A dinosaur grapples with technology's place in education

Monday, August 20, 2012

Summer Camp

In order to make the students feel welcome and comfortable, as well as to have them form a broad range of friendships as quickly as possible, the Liger Learning Center instituted a sort of "Summer Camp" for the initial weeks. We created a rotation of sports and swimming lessons ( only 7 of our 45 students can swim, and with many water sources at the school this is a priority), interspersed with an art project, some initial English assessment activities, and some basic necessities like a full medical check and hygiene counseling. I am running singing and drama, along with my Khmer associate, Reksmey. Reksmey also doubles as a university student and often goes home from our work to take lengthy exams on political science and economics!

Our first plays were about animals.
After some introductory games about animals and animal noises, I had them each write a story about three animals who encounter each other. The animals, circumstances, and outcome were up to them.

Then each student chose actors to play out their story, and directed them in where to move and how to act as they read aloud. Interesting and fun...

The plays were followed by "crits" where the audience (we talked first about the nature of how to be a good audience), gave their feedback on the story and the acting.

So much came out of this- though I was of course mostly completely out of it language-wise. Occasionally I asked Smey for a quick update on what a student had asked or responded, but mostly I just let it "flow" and observed the individual engagement and response to the demands of the activity.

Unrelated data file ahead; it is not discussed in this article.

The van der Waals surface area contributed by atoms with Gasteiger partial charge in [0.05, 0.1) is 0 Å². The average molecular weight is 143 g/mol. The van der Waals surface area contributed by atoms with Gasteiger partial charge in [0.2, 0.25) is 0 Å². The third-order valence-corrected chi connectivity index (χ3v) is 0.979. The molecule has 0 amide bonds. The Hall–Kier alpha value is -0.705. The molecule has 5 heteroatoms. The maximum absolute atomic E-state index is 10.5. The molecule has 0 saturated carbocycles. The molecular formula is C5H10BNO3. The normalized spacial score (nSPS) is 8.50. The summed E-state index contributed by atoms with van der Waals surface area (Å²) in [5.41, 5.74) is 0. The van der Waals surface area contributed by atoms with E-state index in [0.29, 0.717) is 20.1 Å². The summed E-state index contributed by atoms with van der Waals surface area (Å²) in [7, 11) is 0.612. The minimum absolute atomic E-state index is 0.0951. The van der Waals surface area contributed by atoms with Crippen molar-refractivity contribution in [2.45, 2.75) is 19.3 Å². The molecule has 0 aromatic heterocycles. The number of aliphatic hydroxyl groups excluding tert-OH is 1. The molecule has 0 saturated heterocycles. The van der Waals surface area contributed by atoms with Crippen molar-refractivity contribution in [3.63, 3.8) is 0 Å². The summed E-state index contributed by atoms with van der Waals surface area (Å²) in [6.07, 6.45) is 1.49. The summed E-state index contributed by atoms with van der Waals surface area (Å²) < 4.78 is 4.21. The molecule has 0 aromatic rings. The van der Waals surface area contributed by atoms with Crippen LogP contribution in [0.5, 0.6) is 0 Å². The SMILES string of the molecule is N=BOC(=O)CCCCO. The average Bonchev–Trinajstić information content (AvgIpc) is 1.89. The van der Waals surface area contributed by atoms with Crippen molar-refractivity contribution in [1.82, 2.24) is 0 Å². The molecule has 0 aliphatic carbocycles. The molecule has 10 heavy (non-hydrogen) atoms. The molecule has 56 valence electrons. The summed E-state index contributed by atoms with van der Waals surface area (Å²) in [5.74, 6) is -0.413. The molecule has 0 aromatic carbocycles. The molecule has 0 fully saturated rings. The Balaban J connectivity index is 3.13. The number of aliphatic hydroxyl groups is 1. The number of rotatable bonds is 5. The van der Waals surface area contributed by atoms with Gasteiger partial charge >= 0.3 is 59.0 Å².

Two things stood out:
First- these students are indeed truly bright, quick, alert, and full o beans. They took the assignment seriously and had sharp and honest insights into the performances. Unlike their western compatriots, they did not hold back in saying so and so's rabbit was smiling at the wrong time, and such and such's story did not make sense.
Secondly, just as in Thailand, many of the students' first impulse when given a creative assignment is to "copy". When two or three stories clearly told the same tale, it came out that a goodly percentage of the writers had simply retold an animal story they had previously learned in the government schools. This explained the relative repetitiveness of the animals chosen and the range of stories. They gravitiate to doing things "right", which obviously has its benefits but can be creatively constrictive. So it will be interesting to see how the next phase goes, where they have to write a play centered on a value concept, and I will insist it be wholly original.
Here are a few more photos of the pre-play activity we did where the students imagined themselves seeds underground- then sprouting into whatever plant or tree they felt like:

Then we got old and tumbled back into the soil for the next generation of seeds...

No comments:

Post a Comment